E. coli on Seattle: Seattle-King County Public Health is investigated an outbreak of Shiga toxin-producing E. coli(also known as STEC) associated with diarrhea and abdominal pain at Torero’s Mexican Restaurant in Renton.
We did not identify how STEC was spread within the restaurant. This is not uncommon for STEC outbreaks, because the bacteria can spread through contaminated food items, environmental surfaces, and from person to person. All of the cases had confirmatory testing indicating infections with Shiga toxin-producing E. coli (STEC) via culture. All confirmed cases had the same strain of STEC, based on genetic fingerprinting (whole genome sequencing or WGS) at the Washington State Public Health Laboratory.
Since September 5, 2022, 3 people from 3 separate meal parties reported becoming ill after eating food from Torero’s Mexican Restaurant in Renton on September 3, 2022 and September 7, 2022. All of the people developed one or more symptoms consistent with STEC, including diarrhea (often bloody), abdominal cramping, nausea, and vomiting. We did not identify any ill employees.
Public Health conducted interviews with the people ill with STEC to identify potential common exposures. On September 29, 2022, Public Health identified Torero’s as a common food source for all three individuals.
Environmental Health Investigators visited the restaurant on September 30, 2022. Investigators identified inadequate handwashing facilities and improper storage of raw meats as potential risk factors for this outbreak. All critical violations were corrected during the inspection. On October 3, 2022, Environmental Health Investigators revisited the facility and ensured proper compliance with food handling practices.
No ill employees were identified at the time of the inspection. Investigators reviewed with restaurant management the requirement that ill staff are not allowed to work until they are symptom-free for at least 24 hours. Investigators provided education about preventing the spread of STEC — including proper handwashing, preventing bare hand contact with ready-to-eat foods, and preventing cross contamination during food preparation.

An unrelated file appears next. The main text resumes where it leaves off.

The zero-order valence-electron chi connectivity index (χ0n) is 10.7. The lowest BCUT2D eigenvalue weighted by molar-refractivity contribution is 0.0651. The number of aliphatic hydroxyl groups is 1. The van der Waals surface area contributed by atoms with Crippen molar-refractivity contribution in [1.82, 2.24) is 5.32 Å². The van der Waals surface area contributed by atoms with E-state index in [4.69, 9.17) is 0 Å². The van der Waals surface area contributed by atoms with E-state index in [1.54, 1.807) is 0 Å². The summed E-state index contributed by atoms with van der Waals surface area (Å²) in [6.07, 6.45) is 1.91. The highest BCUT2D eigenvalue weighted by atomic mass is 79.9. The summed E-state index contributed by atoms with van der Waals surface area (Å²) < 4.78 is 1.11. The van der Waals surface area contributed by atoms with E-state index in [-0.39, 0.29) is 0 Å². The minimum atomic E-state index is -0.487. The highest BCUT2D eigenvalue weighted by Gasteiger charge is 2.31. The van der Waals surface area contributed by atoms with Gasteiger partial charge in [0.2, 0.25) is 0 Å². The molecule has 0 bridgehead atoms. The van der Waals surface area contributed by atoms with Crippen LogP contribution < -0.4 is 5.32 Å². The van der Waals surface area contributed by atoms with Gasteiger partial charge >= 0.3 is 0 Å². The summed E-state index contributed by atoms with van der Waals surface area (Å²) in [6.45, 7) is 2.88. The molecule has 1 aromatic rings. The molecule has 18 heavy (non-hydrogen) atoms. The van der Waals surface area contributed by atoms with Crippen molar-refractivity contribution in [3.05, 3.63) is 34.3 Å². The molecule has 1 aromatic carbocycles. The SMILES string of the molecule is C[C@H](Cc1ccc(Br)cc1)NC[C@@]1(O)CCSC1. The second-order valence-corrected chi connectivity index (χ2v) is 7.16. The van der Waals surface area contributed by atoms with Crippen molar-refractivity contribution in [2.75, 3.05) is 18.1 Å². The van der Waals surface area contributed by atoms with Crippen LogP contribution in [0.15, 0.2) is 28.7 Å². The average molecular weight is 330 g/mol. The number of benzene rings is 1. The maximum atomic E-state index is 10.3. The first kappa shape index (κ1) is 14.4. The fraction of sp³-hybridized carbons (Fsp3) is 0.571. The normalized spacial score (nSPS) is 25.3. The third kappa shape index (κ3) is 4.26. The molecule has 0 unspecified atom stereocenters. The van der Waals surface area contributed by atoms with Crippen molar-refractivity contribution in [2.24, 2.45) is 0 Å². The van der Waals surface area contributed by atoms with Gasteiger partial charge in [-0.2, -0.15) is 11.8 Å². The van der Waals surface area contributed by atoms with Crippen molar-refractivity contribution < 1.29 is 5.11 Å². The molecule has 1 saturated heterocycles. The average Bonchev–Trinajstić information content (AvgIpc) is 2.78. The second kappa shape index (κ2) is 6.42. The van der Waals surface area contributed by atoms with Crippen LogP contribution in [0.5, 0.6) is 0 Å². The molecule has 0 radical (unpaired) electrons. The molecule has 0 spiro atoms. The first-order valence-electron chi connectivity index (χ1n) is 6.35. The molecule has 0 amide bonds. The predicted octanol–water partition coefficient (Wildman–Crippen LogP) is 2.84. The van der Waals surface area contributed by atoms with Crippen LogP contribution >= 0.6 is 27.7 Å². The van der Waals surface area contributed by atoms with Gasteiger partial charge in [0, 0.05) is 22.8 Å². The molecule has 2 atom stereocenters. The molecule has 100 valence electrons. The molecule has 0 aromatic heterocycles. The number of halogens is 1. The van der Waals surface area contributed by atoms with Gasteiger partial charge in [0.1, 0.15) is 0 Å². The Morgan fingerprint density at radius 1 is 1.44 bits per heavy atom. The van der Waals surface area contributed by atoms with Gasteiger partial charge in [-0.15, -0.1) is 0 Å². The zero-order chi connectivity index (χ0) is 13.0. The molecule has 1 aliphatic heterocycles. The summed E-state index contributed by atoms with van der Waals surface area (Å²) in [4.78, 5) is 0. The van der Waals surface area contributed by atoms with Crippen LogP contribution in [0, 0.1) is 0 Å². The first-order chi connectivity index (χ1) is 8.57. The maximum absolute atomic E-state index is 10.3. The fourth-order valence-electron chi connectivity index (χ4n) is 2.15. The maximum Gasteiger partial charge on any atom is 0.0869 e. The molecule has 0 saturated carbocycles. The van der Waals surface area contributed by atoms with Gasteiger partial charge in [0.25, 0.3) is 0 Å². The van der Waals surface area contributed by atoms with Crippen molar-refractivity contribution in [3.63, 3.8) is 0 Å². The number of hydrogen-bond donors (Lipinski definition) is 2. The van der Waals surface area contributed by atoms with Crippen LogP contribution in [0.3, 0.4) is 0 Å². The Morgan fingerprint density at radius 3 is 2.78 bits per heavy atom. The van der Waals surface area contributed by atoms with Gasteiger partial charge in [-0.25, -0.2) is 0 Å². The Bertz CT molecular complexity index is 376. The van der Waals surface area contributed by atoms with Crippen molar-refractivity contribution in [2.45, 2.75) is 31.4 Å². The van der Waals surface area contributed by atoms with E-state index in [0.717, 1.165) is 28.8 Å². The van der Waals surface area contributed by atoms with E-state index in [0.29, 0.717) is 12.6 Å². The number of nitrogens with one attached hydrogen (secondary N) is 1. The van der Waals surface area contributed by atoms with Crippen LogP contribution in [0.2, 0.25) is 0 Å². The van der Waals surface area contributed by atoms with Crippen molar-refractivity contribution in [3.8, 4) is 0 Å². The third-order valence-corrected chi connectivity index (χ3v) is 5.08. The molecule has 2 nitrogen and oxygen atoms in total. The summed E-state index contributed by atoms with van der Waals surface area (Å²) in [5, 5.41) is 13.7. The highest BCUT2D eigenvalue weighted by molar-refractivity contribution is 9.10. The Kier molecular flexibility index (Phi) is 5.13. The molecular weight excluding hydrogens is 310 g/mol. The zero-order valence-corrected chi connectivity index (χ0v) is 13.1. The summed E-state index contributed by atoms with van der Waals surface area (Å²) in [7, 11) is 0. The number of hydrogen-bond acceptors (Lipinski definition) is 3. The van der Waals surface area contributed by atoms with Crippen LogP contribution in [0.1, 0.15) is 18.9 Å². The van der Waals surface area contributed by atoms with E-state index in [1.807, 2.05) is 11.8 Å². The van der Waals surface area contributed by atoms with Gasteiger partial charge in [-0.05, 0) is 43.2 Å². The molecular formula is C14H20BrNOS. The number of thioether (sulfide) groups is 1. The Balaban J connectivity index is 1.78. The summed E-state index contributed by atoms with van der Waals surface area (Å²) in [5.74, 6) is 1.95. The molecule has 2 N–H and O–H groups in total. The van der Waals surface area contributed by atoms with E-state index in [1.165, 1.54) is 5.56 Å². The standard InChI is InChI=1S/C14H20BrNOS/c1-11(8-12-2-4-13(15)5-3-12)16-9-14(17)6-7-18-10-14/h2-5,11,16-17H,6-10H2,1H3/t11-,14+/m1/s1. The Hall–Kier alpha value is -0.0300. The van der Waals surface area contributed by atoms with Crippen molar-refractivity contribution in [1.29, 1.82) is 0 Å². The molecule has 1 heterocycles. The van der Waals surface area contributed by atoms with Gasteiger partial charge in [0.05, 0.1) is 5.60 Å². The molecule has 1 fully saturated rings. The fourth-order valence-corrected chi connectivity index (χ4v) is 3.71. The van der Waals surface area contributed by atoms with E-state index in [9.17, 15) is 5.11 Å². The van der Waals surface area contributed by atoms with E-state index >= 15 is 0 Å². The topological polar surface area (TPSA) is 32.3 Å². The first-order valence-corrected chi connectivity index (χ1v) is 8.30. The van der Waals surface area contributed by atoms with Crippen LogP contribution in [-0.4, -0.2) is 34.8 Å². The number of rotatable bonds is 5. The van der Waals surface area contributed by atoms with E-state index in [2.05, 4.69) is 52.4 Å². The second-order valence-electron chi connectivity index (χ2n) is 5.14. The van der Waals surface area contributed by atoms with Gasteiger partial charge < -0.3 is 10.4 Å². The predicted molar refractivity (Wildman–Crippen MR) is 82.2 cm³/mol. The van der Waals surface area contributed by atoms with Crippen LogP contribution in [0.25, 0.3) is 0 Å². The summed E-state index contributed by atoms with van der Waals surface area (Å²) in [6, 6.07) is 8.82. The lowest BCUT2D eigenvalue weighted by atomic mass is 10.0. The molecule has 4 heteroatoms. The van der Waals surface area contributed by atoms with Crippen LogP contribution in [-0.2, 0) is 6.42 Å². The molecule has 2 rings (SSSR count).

Listeria in New York: As of November 9, 2022, 16 people infected with the outbreak strain of Listeria have been reported from 6 states – California, Illinois, New York, Maryland, Massachusetts, New Jersey. Sick people’s samples were collected from April 17, 2021, to September 29, 2022.
Public health officials collect information about the age, ethnicity, and other demographics of sick people, and the types of foods they have eaten, to provide clues that can help identify the source of the outbreak. Sick people range in age from 38 to 92 years, with a median age of 74, and 62% are male. Of 13 people with ethnicity information available, 11 are of Eastern European background or speak Russian. Of 14 people with information available, 13 have been hospitalized. One person got sick during their pregnancy, resulting in pregnancy loss. Additionally, one death has been reported from Maryland.
State and local public health officials are interviewing people about the foods they ate in the month before they got sick. Of the 12 people interviewed, 11 reported eating meat or cheese from deli counters. Among seven sick people in New York, five bought sliced deli meat or cheese from at least one location of NetCost Market, a grocery store chain that sells international foods. Sick people from other states purchased deli meats or cheeses from other delis. Investigators do not believe that NetCost Market delis are the only source of illnesses because some sick people in the outbreak did not shop at a NetCost Market. A contaminated food likely introduced the outbreak strain of Listeria into delis in multiple states.
Public health investigators are using the PulseNet system to identify illnesses that may be part of this outbreak. CDC PulseNet manages a national database of DNA fingerprints of bacteria that cause foodborne illnesses. DNA fingerprinting is performed on bacteria using a method called whole genome sequencing (WGS). WGS showed that bacteria from sick people’s samples are closely related genetically. This suggests that people in this outbreak got sick from the same food.
In 2021, health officials in New York state and New York City found the outbreak strain of Listeria in several environmental and food samples:
• Environmental samples from a NetCost Market deli in Brooklyn
• Several open packages of mortadella and ham that were sliced at the same NetCost Market deli in Brooklyn
• Sliced salami that a sick person bought from a NetCost Market deli in Staten Island
NetCost Market voluntarily closed the deli temporarily in Brooklyn after New York officials notified them about the sampling results. NetCost Market performed a deep cleaning and then reopened the deli in Brooklyn after further environmental testing did not identify Listeria.
In September 2022, the outbreak strain was found at the same Brooklyn NetCost Market deli; however, the most recent illness with NetCost Market exposure was in October 2021. After a deep cleaning, additional environmental testing did not identify Listeria in the deli.